A former Syracuse University dean and tenured faculty member has been barred from the campus after an internal investigation found evidence of “grossly inappropriate conduct toward students,” including “egregious personal misconduct of physical and emotional abuse involving several individuals,” according to a university statement.
Steven Chamberlain, a neuroscience professor, has resigned from Syracuse rather than face a hearing that the university said “certainly would have resulted in his termination.” Syracuse suspended Chamberlain on March 9 and banned him from contacting students and faculty and staff members. The formal charges against him include misconduct, conduct unbecoming a tenured professor and conduct in violation of professional ethics.
Chamberlain signed a document acknowledging the accuracy of charges against him, the university statement says. He has said publicly that he resigned because of health concerns. Syracuse officials have not commented on Chamberlain’s statement, and have been tight-lipped on matters relating to the case.
Those who provided personal accounts of Chamberlain’s misconduct to the university asked not to be identified publicly, and Syracuse is honoring their requests for anonymity, a university spokesman, Kevin Morrow, said. University officials filed a report on April 13 with the Onondaga County district attorney’s office after learning of what they called “new and troubling allegations.” Morrow said he couldn't expand on the allegations.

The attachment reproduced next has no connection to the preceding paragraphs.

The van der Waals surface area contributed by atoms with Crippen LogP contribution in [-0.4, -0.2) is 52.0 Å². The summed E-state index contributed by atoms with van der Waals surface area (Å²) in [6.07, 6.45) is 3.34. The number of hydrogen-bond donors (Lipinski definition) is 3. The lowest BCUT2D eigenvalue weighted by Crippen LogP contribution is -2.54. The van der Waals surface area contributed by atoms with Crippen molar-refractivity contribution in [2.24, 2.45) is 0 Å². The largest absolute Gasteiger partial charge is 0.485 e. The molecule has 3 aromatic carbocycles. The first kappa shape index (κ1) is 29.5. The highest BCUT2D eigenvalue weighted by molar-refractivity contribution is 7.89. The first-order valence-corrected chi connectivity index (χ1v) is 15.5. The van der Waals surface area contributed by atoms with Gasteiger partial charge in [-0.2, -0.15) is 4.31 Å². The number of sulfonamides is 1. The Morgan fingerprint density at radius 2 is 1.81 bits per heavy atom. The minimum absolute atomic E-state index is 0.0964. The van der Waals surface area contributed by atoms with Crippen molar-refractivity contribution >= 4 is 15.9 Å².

The University Senate Committee on Academic Freedom, Tenure and Professional Ethics received complaints from faculty members in late January and heard testimony from students about Chamberlain's inappropriate behavior. Donald Mitchell, chairman of the Academic Freedom, Tenure and Professional Affairs Committee, declined to comment, saying the committee’s proceedings are of a private nature.
Chamberlain, once dean of the College of Engineering and Computer Science at Syracuse, was unavailable for comment. Gus Engbretson, chair of the biomedical and chemical engineering department, told Syracuse’s student newspaper, The Daily Orange, that he knew of allegations against Chamberlain but was not privy to the nature of them. The newspaper quoted a student who mentioned that Chamberlain had made comments of a sexual nature during class.
Eric Spina, dean of the College of Engineering and Computer Science, where Chamberlain taught, said that "faculty and students are surprised and generally unhappy learning that members of the community have been harmed." He said the recent, more troubling allegations make it even more vital for the university to tell students about support mechanisms on campus.
Syracuse sent an alert to students on Monday outlining what constitutes an abusive relationship between students, faculty members, coaches, advisers or supervisors. Heather Comack, a Syracuse student, said news of the investigation has captured the attention of many students and that "there may be more interest as the charges are investigated."